- The HCM applications currently slated on the Oracle public cloud website are all targeted at perceived sweet spots like workforce intelligence that helps predict which key employees are at risk of leaving and then allows managers to make compensation recommendations. The embedding of social components within HCM and CRM applications is a clear winner. Oracle positions this as 'more than Chatter' - a reference to Salesforce.com's social networking capabilities. It makes sense to embed social into business processes because then those same processes can take advantage of the context in which conversations occur.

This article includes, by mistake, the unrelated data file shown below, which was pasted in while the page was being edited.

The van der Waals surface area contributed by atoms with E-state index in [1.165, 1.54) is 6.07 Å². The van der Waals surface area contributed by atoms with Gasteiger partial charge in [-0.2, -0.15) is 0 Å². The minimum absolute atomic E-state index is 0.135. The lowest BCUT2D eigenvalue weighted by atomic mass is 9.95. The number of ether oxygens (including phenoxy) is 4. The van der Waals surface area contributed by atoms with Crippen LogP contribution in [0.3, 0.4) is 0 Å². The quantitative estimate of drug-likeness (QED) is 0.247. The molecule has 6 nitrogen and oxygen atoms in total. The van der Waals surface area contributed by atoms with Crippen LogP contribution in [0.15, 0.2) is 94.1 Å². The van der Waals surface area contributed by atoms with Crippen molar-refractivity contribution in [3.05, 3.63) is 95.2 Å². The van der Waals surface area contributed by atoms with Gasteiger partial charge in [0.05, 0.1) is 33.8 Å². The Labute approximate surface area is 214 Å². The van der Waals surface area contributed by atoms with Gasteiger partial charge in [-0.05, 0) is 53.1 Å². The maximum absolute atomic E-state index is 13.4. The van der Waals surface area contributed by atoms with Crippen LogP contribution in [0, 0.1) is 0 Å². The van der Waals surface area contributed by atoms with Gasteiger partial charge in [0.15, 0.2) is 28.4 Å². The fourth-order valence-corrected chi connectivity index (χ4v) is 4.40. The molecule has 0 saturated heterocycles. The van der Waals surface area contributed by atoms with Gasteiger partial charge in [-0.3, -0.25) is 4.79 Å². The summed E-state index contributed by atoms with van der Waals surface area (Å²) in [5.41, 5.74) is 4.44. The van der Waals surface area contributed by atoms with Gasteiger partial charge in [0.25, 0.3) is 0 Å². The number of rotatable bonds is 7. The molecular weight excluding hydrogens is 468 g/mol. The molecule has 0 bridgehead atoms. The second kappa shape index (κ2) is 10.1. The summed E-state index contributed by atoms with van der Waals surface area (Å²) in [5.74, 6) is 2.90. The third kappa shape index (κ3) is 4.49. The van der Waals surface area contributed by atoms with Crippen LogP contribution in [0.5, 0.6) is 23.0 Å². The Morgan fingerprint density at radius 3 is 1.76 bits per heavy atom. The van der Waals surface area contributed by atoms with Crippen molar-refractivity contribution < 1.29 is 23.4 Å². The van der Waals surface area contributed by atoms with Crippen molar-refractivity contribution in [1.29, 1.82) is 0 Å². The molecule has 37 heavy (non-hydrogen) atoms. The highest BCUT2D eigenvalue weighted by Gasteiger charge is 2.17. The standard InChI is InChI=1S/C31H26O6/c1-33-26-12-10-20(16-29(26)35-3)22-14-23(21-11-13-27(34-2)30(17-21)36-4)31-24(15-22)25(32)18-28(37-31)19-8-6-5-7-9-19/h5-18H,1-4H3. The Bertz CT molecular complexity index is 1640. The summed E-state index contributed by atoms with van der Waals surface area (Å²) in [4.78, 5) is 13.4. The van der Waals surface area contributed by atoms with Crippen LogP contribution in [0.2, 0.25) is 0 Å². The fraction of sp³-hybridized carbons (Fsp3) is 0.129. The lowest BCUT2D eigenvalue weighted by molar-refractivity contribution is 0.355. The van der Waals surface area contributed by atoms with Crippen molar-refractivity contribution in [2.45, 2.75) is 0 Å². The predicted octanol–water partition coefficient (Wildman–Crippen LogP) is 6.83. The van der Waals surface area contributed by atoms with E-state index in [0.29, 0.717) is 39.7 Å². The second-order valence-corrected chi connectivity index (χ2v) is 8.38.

- The early offering of developer and database assets in the public cloud is a logical thing to do. It is an easy way to attract today's generation of developers who don't think about downloading gigabytes of software but want to get up and running in two clicks. However, it will be interesting to see how Oracle competes with Amazon. Oracle makes a big deal about how you can run Fusion and its PaaS solutions on Oracle's infrastructure or move it to wherever you wish. Part of the cost has to include hosting and here, Amazon continues to aggressively push prices down. Will Oracle follow suit or play ancillary cards like its security model as a way of keeping its customers close to the mothership?